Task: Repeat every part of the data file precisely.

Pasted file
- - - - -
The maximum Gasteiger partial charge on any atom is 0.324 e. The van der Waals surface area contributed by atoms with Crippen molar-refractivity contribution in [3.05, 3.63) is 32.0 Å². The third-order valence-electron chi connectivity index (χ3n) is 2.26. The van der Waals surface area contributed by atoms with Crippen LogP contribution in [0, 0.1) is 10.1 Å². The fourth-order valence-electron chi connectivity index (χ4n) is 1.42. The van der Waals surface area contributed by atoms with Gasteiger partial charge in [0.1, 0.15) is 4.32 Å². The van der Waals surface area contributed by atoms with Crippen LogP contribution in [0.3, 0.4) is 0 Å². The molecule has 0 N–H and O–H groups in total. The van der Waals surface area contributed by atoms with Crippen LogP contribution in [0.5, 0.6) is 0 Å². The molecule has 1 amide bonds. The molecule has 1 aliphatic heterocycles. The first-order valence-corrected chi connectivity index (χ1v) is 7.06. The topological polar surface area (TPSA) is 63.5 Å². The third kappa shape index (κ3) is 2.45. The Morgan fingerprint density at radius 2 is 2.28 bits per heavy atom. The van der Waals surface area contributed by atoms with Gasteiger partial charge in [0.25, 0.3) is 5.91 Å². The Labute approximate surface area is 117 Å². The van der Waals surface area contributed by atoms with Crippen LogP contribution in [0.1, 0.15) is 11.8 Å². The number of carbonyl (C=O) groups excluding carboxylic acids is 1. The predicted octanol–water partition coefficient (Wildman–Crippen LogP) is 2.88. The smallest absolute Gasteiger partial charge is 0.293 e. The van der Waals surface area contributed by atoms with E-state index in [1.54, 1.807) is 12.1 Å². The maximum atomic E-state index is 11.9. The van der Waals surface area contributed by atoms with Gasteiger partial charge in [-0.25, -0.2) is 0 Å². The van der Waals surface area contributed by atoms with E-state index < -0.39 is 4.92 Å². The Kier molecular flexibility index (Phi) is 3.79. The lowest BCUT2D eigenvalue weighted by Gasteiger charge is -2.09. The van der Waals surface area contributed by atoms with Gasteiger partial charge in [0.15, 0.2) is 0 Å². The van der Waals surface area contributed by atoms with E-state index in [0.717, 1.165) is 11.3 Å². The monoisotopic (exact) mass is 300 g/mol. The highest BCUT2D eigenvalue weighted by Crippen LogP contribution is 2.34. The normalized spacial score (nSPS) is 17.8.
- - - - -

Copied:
The maximum Gasteiger partial charge on any atom is 0.324 e. The van der Waals surface area contributed by atoms with Crippen molar-refractivity contribution in [3.05, 3.63) is 32.0 Å². The third-order valence-electron chi connectivity index (χ3n) is 2.26. The van der Waals surface area contributed by atoms with Crippen LogP contribution in [0, 0.1) is 10.1 Å². The fourth-order valence-electron chi connectivity index (χ4n) is 1.42. The van der Waals surface area contributed by atoms with Gasteiger partial charge in [0.1, 0.15) is 4.32 Å². The van der Waals surface area contributed by atoms with Crippen LogP contribution in [0.3, 0.4) is 0 Å². The molecule has 0 N–H and O–H groups in total. The van der Waals surface area contributed by atoms with Crippen LogP contribution in [0.5, 0.6) is 0 Å². The molecule has 1 amide bonds. The molecule has 1 aliphatic heterocycles. The first-order valence-corrected chi connectivity index (χ1v) is 7.06. The topological polar surface area (TPSA) is 63.5 Å². The third kappa shape index (κ3) is 2.45. The Morgan fingerprint density at radius 2 is 2.28 bits per heavy atom. The van der Waals surface area contributed by atoms with Gasteiger partial charge in [0.25, 0.3) is 5.91 Å². The Labute approximate surface area is 117 Å². The van der Waals surface area contributed by atoms with Crippen LogP contribution in [0.1, 0.15) is 11.8 Å². The number of carbonyl (C=O) groups excluding carboxylic acids is 1. The predicted octanol–water partition coefficient (Wildman–Crippen LogP) is 2.88. The smallest absolute Gasteiger partial charge is 0.293 e. The van der Waals surface area contributed by atoms with E-state index in [1.54, 1.807) is 12.1 Å². The maximum atomic E-state index is 11.9. The van der Waals surface area contributed by atoms with Gasteiger partial charge in [-0.25, -0.2) is 0 Å². The van der Waals surface area contributed by atoms with E-state index < -0.39 is 4.92 Å². The Kier molecular flexibility index (Phi) is 3.79. The lowest BCUT2D eigenvalue weighted by Gasteiger charge is -2.09. The van der Waals surface area contributed by atoms with Gasteiger partial charge in [0.15, 0.2) is 0 Å². The van der Waals surface area contributed by atoms with E-state index in [0.717, 1.165) is 11.3 Å². The monoisotopic (exact) mass is 300 g/mol. The highest BCUT2D eigenvalue weighted by Crippen LogP contribution is 2.34. The normalized spacial score (nSPS) is 17.8.